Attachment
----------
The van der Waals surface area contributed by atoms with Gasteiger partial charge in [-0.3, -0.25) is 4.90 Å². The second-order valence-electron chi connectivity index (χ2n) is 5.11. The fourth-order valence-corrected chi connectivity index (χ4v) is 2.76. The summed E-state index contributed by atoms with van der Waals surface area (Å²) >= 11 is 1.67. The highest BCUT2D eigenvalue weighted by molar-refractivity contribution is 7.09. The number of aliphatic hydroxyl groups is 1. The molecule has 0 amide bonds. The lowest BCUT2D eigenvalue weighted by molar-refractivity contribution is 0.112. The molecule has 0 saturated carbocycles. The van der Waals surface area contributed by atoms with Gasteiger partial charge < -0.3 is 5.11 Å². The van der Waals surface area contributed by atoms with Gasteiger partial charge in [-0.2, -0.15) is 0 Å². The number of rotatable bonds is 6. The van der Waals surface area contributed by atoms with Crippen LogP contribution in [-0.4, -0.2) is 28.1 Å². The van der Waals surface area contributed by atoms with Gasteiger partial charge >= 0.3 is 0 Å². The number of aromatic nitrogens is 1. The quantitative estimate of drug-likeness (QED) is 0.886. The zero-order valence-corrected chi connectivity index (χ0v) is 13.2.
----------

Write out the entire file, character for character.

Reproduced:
The van der Waals surface area contributed by atoms with Gasteiger partial charge in [-0.3, -0.25) is 4.90 Å². The second-order valence-electron chi connectivity index (χ2n) is 5.11. The fourth-order valence-corrected chi connectivity index (χ4v) is 2.76. The summed E-state index contributed by atoms with van der Waals surface area (Å²) >= 11 is 1.67. The highest BCUT2D eigenvalue weighted by molar-refractivity contribution is 7.09. The number of aliphatic hydroxyl groups is 1. The molecule has 0 amide bonds. The lowest BCUT2D eigenvalue weighted by molar-refractivity contribution is 0.112. The molecule has 0 saturated carbocycles. The van der Waals surface area contributed by atoms with Gasteiger partial charge < -0.3 is 5.11 Å². The van der Waals surface area contributed by atoms with Gasteiger partial charge in [-0.2, -0.15) is 0 Å². The number of rotatable bonds is 6. The van der Waals surface area contributed by atoms with Crippen LogP contribution in [-0.4, -0.2) is 28.1 Å². The van der Waals surface area contributed by atoms with Gasteiger partial charge >= 0.3 is 0 Å². The number of aromatic nitrogens is 1. The quantitative estimate of drug-likeness (QED) is 0.886. The zero-order valence-corrected chi connectivity index (χ0v) is 13.2.